"Junk bond ETFs give the illusion of liquidity. Not all that long ago, bankers and asset managers promised to turn subprime mortgages into gold-plated, triple-A rated bonds."Today, the apparently miraculous transformation is of deeply illiquid credit instruments, such as junk bonds and leveraged loans, into hyper-liquid exchange traded funds."
"No investment vehicle should promise greater liquidity than is afforded by its underlying assets. If one were to do so, what would be the source of the increase in liquidity? Because there is no such source, the incremental liquidity is usually illusory, fleeting, and unreliable, and it works (like a Ponzi scheme) until markets freeze up and the promise of liquidity is tested in tough times."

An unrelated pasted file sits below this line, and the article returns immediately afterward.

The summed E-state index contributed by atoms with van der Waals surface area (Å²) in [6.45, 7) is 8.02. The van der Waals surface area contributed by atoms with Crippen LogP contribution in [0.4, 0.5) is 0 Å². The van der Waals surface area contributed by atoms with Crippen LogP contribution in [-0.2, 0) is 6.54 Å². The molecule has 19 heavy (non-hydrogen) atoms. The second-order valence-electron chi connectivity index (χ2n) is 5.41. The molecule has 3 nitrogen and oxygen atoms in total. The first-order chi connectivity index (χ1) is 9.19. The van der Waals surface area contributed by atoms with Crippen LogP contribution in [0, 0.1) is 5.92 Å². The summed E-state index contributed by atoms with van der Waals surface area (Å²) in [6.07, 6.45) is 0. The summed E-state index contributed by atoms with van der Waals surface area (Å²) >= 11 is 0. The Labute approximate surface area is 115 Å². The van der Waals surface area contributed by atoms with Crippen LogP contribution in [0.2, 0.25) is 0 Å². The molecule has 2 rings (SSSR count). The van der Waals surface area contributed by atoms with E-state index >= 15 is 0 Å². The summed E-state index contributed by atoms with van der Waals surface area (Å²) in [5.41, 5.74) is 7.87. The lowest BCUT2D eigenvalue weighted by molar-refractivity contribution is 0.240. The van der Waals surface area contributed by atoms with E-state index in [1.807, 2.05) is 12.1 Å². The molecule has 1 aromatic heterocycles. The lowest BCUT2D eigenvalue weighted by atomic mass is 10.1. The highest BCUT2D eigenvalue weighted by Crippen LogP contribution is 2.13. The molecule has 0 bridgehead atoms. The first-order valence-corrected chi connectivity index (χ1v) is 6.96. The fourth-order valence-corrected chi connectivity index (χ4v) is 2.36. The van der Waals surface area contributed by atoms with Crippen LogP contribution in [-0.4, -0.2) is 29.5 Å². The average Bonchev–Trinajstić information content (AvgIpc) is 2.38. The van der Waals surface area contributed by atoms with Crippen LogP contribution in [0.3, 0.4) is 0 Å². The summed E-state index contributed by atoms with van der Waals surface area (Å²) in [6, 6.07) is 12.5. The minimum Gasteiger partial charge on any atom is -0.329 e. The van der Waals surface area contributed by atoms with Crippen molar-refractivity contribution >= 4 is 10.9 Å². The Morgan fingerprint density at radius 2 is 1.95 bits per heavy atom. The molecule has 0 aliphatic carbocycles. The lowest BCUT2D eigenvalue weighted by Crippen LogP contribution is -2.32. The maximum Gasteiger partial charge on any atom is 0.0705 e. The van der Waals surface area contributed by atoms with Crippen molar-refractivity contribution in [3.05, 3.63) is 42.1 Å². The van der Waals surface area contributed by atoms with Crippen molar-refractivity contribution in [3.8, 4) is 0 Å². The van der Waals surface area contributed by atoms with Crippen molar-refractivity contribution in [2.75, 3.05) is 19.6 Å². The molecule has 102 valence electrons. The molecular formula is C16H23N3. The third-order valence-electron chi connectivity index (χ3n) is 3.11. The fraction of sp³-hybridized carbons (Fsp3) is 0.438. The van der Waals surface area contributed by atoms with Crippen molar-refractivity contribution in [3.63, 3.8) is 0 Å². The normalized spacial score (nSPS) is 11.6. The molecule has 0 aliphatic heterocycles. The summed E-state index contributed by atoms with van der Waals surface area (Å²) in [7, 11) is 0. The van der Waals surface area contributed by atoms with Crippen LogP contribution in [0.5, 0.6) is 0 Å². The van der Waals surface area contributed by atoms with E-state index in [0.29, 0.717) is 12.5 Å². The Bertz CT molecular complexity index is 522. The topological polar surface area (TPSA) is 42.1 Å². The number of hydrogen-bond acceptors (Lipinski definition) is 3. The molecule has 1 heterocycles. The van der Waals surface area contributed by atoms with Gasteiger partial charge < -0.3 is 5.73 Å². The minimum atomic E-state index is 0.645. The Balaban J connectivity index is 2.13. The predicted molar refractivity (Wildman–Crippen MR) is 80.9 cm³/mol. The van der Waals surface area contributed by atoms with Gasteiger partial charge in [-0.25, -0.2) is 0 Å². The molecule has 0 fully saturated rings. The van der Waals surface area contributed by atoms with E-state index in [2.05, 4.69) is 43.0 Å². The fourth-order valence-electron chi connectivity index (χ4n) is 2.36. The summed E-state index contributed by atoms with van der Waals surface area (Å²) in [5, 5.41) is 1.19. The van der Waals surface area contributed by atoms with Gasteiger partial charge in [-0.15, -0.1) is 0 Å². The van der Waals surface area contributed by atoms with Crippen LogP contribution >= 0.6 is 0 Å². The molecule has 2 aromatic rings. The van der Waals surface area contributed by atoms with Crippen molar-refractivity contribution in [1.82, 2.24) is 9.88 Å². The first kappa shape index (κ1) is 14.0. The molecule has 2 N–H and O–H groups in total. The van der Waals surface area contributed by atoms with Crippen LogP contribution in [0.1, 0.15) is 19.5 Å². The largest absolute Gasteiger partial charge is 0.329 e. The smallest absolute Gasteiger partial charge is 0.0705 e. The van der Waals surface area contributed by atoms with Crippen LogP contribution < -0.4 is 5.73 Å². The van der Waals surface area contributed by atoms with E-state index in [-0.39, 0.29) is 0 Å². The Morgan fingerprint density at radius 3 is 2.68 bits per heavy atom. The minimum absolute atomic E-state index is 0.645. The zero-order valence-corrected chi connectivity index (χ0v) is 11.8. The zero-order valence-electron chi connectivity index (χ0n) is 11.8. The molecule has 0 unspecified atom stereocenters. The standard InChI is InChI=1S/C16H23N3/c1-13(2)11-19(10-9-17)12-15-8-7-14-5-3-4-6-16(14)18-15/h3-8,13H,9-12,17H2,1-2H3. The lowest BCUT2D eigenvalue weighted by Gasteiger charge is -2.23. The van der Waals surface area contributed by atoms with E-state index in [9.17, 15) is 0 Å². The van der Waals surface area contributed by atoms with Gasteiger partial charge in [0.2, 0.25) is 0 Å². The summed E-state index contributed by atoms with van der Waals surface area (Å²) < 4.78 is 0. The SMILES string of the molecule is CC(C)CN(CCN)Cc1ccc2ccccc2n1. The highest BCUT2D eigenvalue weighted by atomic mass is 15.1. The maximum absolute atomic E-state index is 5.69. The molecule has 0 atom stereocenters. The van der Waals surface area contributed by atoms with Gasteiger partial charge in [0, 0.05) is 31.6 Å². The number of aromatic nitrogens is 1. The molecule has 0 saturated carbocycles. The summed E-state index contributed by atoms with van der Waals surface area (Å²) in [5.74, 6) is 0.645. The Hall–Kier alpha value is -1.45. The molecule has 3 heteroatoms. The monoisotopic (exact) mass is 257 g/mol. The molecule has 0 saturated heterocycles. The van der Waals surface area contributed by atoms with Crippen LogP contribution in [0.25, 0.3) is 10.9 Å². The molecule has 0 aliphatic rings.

"Nothing is learned in the investment world in good times."Most of these vehicles haven't been tested in tough times."
"Apollo [one of the world's largest private equity firms] has been raising money from wealthy investors for a hedge fund that snaps up insurance-like contracts called credit-default swaps that benefit if the junk bonds fall. In marketing materials reviewed by The Wall Street Journal, Apollo predicted: 'ETFs and similar vehicles increase ease of access to the high yield [junk] market, leading to the potential for a quick 'hot money' exit.'..."